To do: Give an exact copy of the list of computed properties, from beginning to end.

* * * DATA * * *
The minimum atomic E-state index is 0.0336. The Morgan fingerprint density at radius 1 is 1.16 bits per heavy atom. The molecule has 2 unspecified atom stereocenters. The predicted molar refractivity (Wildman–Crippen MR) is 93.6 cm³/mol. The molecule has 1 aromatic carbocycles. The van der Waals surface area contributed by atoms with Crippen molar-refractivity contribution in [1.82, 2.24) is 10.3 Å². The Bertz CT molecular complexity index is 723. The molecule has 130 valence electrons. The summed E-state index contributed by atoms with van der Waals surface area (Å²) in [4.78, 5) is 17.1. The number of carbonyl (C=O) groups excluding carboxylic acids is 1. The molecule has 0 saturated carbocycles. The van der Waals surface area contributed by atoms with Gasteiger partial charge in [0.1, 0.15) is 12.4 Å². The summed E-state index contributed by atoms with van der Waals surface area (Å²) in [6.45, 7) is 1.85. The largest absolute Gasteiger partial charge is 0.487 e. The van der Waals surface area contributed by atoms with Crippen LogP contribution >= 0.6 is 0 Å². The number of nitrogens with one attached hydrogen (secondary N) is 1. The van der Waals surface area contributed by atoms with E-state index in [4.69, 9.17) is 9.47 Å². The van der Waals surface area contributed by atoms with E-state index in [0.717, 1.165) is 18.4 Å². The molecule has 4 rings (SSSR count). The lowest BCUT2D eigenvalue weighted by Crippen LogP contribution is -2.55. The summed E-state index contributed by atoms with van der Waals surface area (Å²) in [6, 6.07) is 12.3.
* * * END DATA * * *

The minimum atomic E-state index is 0.0336. The Morgan fingerprint density at radius 1 is 1.16 bits per heavy atom. The molecule has 2 unspecified atom stereocenters. The predicted molar refractivity (Wildman–Crippen MR) is 93.6 cm³/mol. The molecule has 1 aromatic carbocycles. The van der Waals surface area contributed by atoms with Crippen molar-refractivity contribution in [1.82, 2.24) is 10.3 Å². The Bertz CT molecular complexity index is 723. The molecule has 130 valence electrons. The summed E-state index contributed by atoms with van der Waals surface area (Å²) in [4.78, 5) is 17.1. The number of carbonyl (C=O) groups excluding carboxylic acids is 1. The molecule has 0 saturated carbocycles. The van der Waals surface area contributed by atoms with Gasteiger partial charge in [0.1, 0.15) is 12.4 Å². The summed E-state index contributed by atoms with van der Waals surface area (Å²) in [6.45, 7) is 1.85. The largest absolute Gasteiger partial charge is 0.487 e. The van der Waals surface area contributed by atoms with Crippen LogP contribution >= 0.6 is 0 Å². The number of nitrogens with one attached hydrogen (secondary N) is 1. The van der Waals surface area contributed by atoms with E-state index in [4.69, 9.17) is 9.47 Å². The van der Waals surface area contributed by atoms with E-state index in [0.717, 1.165) is 18.4 Å². The molecule has 4 rings (SSSR count). The lowest BCUT2D eigenvalue weighted by Crippen LogP contribution is -2.55. The summed E-state index contributed by atoms with van der Waals surface area (Å²) in [6, 6.07) is 12.3.